- What is a colostomy?
- How your digestive system works
- Types of colostomies
- Closing or reversing a colostomy
- Managing your colostomy
- Choosing a colostomy pouching system
- Changing the colostomy pouching system
- Colostomy irrigation (for descending and sigmoid colostomies only)
- Ordering and storing colostomy supplies
- Caring for a colostomy
- Avoiding and managing colostomy problems
- If you are hospitalized while you have a colostomy
- Living with a colostomy
- Telling others about your colostomy
- Eating and digestion with a colostomy
- What to wear when you have a colostomy
- Returning to work after getting a colostomy
- Intimacy and sexuality when you have a colostomy
- Playing sports and staying active with a colostomy
- Traveling when you have a colostomy
- For parents of children with colostomies
- Getting colostomy help, information, and support
- To learn more
Returning to work after getting a colostomy
As your strength returns, you can go back to your regular activities. If you go back to work, you may want to tell your employer or a good friend about your colostomy. Being open about it will help educate others. Keeping it a complete secret may cause practical problems.
People with colostomies can do most jobs. But heavy lifting may cause a stoma to herniate (the whole thing bulges outward) or prolapse (the inside falls outward). A sudden blow to the pouch area could cause the face plate to shift and cut the stoma. Still, there are people with colostomies who do heavy lifting, such as fire fighters, mechanics, and truck drivers. There are athletes who have stomas, too. Check with your doctor about your type of work. As with all major surgery, it will take time for you to regain strength after your operation. A letter from your doctor to your employer may be helpful should your employer have doubts about what you’ll be able to do.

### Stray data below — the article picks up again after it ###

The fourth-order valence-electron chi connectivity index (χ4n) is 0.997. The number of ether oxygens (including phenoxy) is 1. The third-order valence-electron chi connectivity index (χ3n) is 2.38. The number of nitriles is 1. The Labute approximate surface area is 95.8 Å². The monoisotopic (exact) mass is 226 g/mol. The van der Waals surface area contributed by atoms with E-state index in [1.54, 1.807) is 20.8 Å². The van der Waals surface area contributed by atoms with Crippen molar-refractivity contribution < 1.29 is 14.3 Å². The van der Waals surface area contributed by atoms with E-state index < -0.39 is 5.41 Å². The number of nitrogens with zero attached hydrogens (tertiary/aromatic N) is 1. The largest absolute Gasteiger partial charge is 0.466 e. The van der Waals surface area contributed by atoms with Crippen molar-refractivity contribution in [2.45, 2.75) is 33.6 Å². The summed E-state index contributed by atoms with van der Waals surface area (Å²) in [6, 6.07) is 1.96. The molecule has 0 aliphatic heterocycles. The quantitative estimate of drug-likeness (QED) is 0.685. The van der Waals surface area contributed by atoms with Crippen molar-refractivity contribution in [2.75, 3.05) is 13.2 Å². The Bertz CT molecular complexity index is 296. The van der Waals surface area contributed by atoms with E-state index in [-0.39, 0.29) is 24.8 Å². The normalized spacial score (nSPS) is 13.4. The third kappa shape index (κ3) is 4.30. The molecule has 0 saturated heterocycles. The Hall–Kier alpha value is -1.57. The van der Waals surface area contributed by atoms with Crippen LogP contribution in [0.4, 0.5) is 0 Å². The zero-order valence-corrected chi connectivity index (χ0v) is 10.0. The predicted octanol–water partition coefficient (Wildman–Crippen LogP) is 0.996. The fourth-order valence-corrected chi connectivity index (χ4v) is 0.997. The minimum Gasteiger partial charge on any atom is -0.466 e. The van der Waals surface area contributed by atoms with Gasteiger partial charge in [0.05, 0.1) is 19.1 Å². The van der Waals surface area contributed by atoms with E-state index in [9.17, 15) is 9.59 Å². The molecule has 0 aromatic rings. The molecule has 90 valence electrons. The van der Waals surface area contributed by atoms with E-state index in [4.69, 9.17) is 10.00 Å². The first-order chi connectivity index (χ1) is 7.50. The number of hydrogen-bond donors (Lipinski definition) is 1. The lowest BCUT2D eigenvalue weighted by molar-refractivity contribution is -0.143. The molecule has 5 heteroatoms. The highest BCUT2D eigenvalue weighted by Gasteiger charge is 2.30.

Sometimes people with colostomies find that their employer thinks the colostomy will keep them from doing their job. This can also happen when applying for a new job. You should know that your right to work may be protected by parts of the US Rehabilitation Act of 1973 and the Americans with Disabilities, and sometimes by sections of your state and local laws. If you feel you are being treated unfairly because of your colostomy, check with the United Ostomy Associations of America or with a local legal resource about protecting your rights. You may also want to read our information Americans With Disabilities Act: Information for People Facing Cancer.
Last Medical Review: 12/02/2014
Last Revised: 12/02/2014